Yes, why don’t we publicly take sides in Iran and further fan the flames of Islamic extremists? Then all we’ll need is a fatheaded congressman suggesting we send a team of advisers to Iran to help the protesters liberate the country. Apparently, someone in the US State Department already made a play and requested that Twitter delay its site maintenance so the Iranian people could still communicate their protest strategy.

I long for the day when politicians will sit twiddling their thumbs, not thinking about how to spread democracy around the world. Aren’t their domestic plates full enough?

Let’s gain some wisdom from the story of an ancient Roman politician named Cinna in his campaign for power:

They contributed money and military forces, and he was joined by many more people, including some of those who were influential at Rome, who found political stability not to their taste.

From The Civil Wars by Appian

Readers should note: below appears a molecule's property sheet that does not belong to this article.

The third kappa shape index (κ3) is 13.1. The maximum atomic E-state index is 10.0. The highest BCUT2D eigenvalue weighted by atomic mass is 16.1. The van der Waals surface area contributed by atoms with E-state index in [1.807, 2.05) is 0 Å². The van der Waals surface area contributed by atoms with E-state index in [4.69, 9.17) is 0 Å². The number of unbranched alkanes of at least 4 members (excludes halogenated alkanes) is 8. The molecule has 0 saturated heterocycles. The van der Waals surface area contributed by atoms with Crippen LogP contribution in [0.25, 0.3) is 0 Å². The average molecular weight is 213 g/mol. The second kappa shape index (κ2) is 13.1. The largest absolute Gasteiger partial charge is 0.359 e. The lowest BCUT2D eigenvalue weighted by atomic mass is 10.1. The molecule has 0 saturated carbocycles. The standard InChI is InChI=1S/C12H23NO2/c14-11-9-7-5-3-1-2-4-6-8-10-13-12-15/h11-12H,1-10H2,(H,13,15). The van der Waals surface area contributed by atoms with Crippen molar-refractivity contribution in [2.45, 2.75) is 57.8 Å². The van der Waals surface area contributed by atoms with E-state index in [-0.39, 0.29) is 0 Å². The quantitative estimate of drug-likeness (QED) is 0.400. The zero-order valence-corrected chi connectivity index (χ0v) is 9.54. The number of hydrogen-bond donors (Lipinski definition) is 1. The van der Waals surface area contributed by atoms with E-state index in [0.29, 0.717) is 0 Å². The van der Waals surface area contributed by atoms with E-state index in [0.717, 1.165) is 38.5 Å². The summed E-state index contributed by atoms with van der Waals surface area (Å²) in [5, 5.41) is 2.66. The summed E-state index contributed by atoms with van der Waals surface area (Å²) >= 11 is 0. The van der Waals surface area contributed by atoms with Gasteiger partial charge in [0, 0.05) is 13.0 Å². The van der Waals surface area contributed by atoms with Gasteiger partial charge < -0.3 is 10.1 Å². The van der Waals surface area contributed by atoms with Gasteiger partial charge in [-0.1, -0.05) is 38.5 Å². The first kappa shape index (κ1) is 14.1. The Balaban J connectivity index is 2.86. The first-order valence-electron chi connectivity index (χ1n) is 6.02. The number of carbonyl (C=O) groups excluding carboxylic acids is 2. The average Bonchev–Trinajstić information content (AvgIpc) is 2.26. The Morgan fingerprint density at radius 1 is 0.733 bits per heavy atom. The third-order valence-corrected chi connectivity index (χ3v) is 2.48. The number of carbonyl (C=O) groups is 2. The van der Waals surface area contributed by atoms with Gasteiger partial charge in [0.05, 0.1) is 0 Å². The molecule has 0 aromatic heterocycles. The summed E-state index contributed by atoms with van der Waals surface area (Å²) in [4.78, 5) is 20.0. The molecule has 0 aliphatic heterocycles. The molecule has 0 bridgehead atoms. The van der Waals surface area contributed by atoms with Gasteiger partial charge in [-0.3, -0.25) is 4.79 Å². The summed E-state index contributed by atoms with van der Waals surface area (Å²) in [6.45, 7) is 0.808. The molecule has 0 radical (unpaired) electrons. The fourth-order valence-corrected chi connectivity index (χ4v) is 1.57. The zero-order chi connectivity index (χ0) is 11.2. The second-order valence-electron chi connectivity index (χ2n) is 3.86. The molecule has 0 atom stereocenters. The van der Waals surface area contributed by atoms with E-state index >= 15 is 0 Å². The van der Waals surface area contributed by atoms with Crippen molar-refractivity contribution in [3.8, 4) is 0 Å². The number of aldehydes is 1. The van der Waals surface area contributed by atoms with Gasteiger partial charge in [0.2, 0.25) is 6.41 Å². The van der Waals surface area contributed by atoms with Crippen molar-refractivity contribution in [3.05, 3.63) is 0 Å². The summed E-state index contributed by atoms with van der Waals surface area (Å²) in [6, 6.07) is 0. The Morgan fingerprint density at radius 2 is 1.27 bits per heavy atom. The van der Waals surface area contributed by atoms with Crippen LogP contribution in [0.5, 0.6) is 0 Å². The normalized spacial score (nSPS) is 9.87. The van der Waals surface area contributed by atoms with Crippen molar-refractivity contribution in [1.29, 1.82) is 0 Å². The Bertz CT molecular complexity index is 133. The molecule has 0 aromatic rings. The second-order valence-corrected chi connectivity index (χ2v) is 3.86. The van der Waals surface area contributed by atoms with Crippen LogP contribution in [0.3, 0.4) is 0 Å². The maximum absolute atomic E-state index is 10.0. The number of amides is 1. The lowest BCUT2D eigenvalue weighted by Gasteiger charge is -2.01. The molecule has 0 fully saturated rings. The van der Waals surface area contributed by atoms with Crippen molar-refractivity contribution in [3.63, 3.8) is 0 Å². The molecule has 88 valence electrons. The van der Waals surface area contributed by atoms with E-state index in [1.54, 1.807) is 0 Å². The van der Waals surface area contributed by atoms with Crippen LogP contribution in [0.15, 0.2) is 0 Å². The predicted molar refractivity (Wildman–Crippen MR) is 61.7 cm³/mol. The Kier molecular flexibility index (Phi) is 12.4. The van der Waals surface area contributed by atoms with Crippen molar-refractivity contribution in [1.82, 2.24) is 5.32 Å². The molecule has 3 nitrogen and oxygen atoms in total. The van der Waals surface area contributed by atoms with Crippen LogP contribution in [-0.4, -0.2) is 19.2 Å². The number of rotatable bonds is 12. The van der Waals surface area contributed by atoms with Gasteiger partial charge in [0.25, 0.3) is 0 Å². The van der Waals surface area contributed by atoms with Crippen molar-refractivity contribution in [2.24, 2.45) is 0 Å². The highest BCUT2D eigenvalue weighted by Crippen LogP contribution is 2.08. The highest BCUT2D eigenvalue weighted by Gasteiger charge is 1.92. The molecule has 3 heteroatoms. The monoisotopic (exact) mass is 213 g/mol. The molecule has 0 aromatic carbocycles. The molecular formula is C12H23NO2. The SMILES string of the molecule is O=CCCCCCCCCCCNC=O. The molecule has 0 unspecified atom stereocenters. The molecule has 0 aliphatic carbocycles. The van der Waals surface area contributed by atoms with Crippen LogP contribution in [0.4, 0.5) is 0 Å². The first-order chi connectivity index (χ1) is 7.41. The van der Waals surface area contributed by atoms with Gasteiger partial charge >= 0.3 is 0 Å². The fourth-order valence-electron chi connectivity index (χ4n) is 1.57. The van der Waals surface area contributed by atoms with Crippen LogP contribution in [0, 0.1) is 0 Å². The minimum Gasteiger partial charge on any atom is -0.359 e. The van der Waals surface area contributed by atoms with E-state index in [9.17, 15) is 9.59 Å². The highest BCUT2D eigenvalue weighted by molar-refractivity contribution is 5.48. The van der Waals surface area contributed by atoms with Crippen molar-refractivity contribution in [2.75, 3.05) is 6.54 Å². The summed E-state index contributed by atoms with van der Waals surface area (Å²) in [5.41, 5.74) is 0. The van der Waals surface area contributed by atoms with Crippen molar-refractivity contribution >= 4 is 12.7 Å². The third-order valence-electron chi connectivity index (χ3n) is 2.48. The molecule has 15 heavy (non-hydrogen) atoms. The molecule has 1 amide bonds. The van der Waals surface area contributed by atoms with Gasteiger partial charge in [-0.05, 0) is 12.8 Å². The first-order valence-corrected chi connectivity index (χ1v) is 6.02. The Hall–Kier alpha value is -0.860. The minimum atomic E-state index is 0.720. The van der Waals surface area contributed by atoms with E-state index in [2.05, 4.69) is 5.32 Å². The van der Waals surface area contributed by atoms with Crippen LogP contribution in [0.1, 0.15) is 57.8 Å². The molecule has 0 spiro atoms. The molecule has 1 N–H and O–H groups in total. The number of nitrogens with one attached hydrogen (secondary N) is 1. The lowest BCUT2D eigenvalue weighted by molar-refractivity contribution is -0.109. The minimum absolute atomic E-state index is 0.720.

Does an old, war dog like John McCain live for peace or conflict? I wonder.

3 Comments

Filed under Politics

Spin The Wheel Of Religion, Where She Stops No One Knows

One example of the inconsistency of religion

Trapped in the recesses of the web –like hardened chewing gum stuck for eternity in the cracks of a sidewalk– are religious forums and pseudo-news organizations with URL names beginning with “faith”, “belief”, or “answers”. They’re little worlds unto themselves, and that’s the way their readers like it. They don’t spurn reality, for they create their own; the same way Las Vegas casinos don’t cheat because they make up their own rules.

At Belief.Net a dude named David Klinghoffer has chronicled his Dialogue with Atheists. He challenged atheists to explain how life can have meaning or morality without a supernatural being bestowing them upon us. Klinghoffer stretched his argument to the extreme, though, by comparing atheists to the Joker, the supreme nihilist. He forgets, though, that the Joker also loves to expose hypocrisy.